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Signing a Contract is still your Choice

By: Brian P. Deeb

Too often I am called upon to review Subcontracts and General Contracts which contain patently unfair provisions, yet have been agreed to and signed by both parties to the Contract. The majority of these cases are the result of problems that arise because of the very provisions which I would characterize as "unfair" and should have been negotiated and modified (or deleted) prior to signing the contract. When questioned the response is usually the same - "I didn't have a choice - it was either sign it or I wouldn't get the job, and I needed the job."

This scenario is known in legal terms as an "adhesion" contract, where the "weaker" party has no realistic choice as to its terms. However, it is important to note that you do have a choice and that choice is quite often to walk away from a contract which could potentially create a loss for your business or a strain on your cash flow. The necessary element in making this choice is to become educated and informed before such choice is made. You must carefully read each and every provision of the contract you are being asked to sign BEFORE you sign it and understand all of the parameters of each such provision. If you don't understand the provision, you need to seek competent help from an attorney who can assist you in understanding the implications of such provision and help you analyze the effect on your organization and the overall profitability (and desirability) of the job.

Some of more serious provisions to look out for include the following:

    (1) Contingent Payment Clauses: These are still legal if the language in the contract is sufficiently clear. These provide that payment to the Contractor by the Owner is a "condition precedent" to payment becoming due to the Subcontractor. This could have serious consequences for a Subcontractor who has finished his contract and has to wait on final payment due to disputes between the Contractor and Owner which are unrelated to the Subcontractor's work.

    (2) Shifting of Risk for Unforeseen Site Conditions: Again, these are legal if set forth clearly in the Contract. It would provide that a certain party has the obligation to examine the site and be familiar with all conditions which may affect the Work, including subsurface conditions. If this provision is broad enough, and specific enough, a party may not be able to recover any extra monies if unexpected site conditions are encountered.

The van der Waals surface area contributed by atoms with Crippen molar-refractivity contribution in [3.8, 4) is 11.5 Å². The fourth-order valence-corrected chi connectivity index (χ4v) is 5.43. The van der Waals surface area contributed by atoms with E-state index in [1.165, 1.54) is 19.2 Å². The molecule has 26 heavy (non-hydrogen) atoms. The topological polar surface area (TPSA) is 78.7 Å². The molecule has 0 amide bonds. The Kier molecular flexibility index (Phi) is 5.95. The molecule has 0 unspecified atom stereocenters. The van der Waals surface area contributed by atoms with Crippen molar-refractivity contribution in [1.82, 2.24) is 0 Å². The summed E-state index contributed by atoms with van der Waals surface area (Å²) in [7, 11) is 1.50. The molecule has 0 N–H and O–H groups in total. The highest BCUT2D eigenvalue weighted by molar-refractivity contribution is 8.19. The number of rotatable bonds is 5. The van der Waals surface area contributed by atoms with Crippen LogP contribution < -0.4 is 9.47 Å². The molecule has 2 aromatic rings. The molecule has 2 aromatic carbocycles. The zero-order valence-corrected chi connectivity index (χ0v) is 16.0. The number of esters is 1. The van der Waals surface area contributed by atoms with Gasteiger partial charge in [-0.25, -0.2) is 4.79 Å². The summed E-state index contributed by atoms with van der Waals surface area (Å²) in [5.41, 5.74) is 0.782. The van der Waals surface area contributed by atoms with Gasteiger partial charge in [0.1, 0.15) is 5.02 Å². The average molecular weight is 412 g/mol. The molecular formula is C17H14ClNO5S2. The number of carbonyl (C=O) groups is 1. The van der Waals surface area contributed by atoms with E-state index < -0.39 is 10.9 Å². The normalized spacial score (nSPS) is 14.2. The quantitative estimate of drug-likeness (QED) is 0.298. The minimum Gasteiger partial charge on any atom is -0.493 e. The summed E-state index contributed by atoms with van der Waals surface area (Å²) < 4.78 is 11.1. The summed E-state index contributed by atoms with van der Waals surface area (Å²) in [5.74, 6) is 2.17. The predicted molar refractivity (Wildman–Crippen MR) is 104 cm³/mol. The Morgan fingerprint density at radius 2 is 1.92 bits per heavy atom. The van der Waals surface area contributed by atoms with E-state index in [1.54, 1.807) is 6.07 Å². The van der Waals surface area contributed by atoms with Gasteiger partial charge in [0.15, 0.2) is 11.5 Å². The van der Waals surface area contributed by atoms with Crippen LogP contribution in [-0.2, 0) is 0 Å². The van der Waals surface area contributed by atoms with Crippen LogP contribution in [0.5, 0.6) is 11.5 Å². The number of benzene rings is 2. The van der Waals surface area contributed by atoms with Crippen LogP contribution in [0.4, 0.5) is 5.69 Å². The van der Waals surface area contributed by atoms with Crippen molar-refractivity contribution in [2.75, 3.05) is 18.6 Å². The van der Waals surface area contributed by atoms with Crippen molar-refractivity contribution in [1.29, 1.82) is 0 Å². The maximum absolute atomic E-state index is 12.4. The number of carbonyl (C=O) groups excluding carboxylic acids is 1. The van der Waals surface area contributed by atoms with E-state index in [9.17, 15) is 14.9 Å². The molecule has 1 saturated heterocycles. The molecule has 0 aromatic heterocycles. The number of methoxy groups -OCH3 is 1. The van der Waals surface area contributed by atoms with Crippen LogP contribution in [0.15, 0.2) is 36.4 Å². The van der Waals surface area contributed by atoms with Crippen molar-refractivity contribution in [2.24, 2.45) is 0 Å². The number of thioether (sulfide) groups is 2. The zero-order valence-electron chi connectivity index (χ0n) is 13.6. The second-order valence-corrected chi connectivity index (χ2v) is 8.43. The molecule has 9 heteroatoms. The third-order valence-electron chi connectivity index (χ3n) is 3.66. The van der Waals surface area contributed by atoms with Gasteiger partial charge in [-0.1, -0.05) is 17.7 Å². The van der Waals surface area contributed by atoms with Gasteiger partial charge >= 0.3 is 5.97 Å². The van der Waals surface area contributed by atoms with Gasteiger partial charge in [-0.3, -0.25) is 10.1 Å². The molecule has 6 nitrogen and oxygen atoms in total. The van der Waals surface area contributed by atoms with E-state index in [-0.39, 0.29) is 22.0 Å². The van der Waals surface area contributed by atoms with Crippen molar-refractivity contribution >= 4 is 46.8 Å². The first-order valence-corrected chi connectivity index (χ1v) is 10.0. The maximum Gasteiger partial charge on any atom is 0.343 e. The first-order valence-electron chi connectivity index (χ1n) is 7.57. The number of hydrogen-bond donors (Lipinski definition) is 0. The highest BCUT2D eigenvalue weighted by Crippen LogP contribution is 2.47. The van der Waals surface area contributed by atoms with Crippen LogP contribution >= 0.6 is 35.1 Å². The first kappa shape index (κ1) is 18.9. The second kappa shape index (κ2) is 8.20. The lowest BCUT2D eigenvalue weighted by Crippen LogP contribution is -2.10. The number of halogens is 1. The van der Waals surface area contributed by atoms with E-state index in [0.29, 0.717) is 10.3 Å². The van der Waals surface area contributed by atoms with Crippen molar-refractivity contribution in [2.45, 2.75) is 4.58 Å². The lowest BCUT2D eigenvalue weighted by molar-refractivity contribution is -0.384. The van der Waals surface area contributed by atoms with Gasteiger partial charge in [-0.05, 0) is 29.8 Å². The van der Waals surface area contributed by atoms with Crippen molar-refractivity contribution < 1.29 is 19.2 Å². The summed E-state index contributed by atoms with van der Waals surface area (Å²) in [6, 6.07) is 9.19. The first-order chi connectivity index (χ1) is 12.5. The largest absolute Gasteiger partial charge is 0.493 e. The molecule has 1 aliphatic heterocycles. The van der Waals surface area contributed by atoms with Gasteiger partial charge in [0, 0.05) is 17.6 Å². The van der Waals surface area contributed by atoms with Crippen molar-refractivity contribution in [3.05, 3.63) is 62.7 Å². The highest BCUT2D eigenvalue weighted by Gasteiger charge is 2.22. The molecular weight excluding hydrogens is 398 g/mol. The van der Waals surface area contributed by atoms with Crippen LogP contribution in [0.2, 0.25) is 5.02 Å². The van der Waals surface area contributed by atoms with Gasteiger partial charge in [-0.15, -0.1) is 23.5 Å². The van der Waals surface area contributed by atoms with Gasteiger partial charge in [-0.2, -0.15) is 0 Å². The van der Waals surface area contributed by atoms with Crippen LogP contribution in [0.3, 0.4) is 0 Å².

(3) Delay Damage Clauses: These clauses can be particularly burdensome depending on the scope of reasons for the delay and the penalties for delay. Some provisions would impose delay damages even if the delay was caused by the acts of others if the delay could have been avoided by working in other areas, increasing manpower, etc. With penalty clauses running into many hundreds of dollars a day, a party being subject to such a penalty due to the acts of others could easily watch its profits turn into losses in a very short period of time.

    (4) Scope of Work Not Shown on Drawings or Specifications: This is an increasingly burdensome provision which requires a party to perform whatever additional labor and materials are necessary for a complete working system whether or not such materials are called for in the specifications or drawings. This provision is often stated broadly enough to allow owners or contractors to insist upon the performance of what would normally be "extras" under the guise of a "complete, working system".

    (5) Progress Payment Provisions: These provisions need to be studied carefully and, if necessary, negotiated. If the "autonomous" architect has the absolute power to decide percentages of completion with no regard to any standard, cash flow problems could result if materials need to be paid sooner than monies become due under the progress schedule. If the cash flow being offered under the progress schedule is insufficient to meet the cash flow needs of the organization, this provision must be modified.

    These are but a few of the many provisions which any contracting party needs to consider carefully in making a choice whether or not to enter into a contract to perform labor or services on a particular project. It may be a painful decision to simply say no and walk away. However, in some instances such a decision may be the very best for your company and for your future business. The choice is yours to make - and yours alone.

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Phone: (727) 384-5999
Fax: (727) 384-5979
Brian P. Deeb, Partner in Charge

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